Linebackers: Robinson and Acho played the vast majority of the snaps, and were mostly terrific throughout. Robinson was as good as we've come to expect him to be, and Acho continues to get closer and closer to being truly special. Emmanuel Acho's closing speed is just unfair, and with each passing game he's getting better and better at putting it to productive use. At times, he still gets somewhere too fast, taking himself out of the play, but more and more he's flowing to the right spots, and then finishing. As he perfects the practice, he's going to be exceptional.
Even when our front four isn't so dominant, we're a difficult team to run on because of these two. And the best is yet to come. That's exciting.
Secondary: My read of Tech's game plan was that after watching our first two games they felt their best chance to move the ball on us was through the short and intermediate passing game, spreading us out and forcing us to cover one-on-one, where we sometimes struggled with Chykie Brown and our safeties. Especially in the first half, that strategy found modest success, but on the whole -- and especially as the game wore on -- our secondary got the job done, in impressive fashion.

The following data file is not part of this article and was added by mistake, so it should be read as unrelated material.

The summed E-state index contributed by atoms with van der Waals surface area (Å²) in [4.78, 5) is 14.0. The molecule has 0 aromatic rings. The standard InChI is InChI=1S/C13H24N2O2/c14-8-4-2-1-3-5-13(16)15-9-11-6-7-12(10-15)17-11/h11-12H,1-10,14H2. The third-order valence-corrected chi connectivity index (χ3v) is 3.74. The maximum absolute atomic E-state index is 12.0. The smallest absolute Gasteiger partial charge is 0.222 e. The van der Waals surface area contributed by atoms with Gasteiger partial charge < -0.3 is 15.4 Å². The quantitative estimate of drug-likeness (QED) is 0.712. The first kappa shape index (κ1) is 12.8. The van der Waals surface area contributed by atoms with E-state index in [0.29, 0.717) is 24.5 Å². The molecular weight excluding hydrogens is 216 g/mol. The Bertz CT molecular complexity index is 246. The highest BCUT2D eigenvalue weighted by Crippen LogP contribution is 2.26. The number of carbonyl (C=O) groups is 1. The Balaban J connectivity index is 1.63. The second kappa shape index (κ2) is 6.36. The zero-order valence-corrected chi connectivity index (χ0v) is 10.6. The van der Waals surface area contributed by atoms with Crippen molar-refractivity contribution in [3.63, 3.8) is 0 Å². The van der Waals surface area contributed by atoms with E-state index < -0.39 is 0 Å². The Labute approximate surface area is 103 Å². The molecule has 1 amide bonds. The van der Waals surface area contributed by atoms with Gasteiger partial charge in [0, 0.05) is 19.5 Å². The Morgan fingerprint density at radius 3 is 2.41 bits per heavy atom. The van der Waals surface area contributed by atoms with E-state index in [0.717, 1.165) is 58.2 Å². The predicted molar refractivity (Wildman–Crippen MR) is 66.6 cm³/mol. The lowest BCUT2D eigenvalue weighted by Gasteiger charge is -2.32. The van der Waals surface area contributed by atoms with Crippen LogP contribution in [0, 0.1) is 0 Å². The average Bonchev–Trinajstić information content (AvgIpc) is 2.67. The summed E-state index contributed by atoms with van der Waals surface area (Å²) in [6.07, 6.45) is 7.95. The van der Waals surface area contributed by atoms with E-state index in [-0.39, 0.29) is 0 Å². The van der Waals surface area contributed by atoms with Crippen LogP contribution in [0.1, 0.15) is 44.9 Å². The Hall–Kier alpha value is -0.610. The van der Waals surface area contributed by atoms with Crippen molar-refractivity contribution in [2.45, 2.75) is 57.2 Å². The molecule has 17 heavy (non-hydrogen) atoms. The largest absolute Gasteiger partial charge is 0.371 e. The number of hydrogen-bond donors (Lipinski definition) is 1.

Curtis Brown and Aaron Williams were utterly phenomenal tonight, and Muschamp wisely used them to smother Potts' favorite targets, forcing Tech's quarterback to beat those two with great play or beat Texas with lesser talents. Overwhelmingly, Curtis Brown and Williams won those battles. Both should be considered for All-American votes.
Chykie was... Chykie. It's frustrating because of plays like the one he made in the fourth quarter, when he executed picture-perfect coverage on a deep ball, turned his hips, ran, looked back for the ball, and broke up the pass. Occam's Razor says it's mental, and hopefully that's a good sign for his ability to give us what we need heading forward; on the list of things that are correctable by a DB, that's surely the easiest.
Christian Scott was better in coverage tonight, playing passes more instinctively, as opposed to trying merely to keep things in front of him. Our safeties are still a point of relative weakness in the passing game, but our upcoming opponents aren't especially well-suited to make us pay for it. The '08 Sooners and Red Raiders would have presented a much tougher challenge.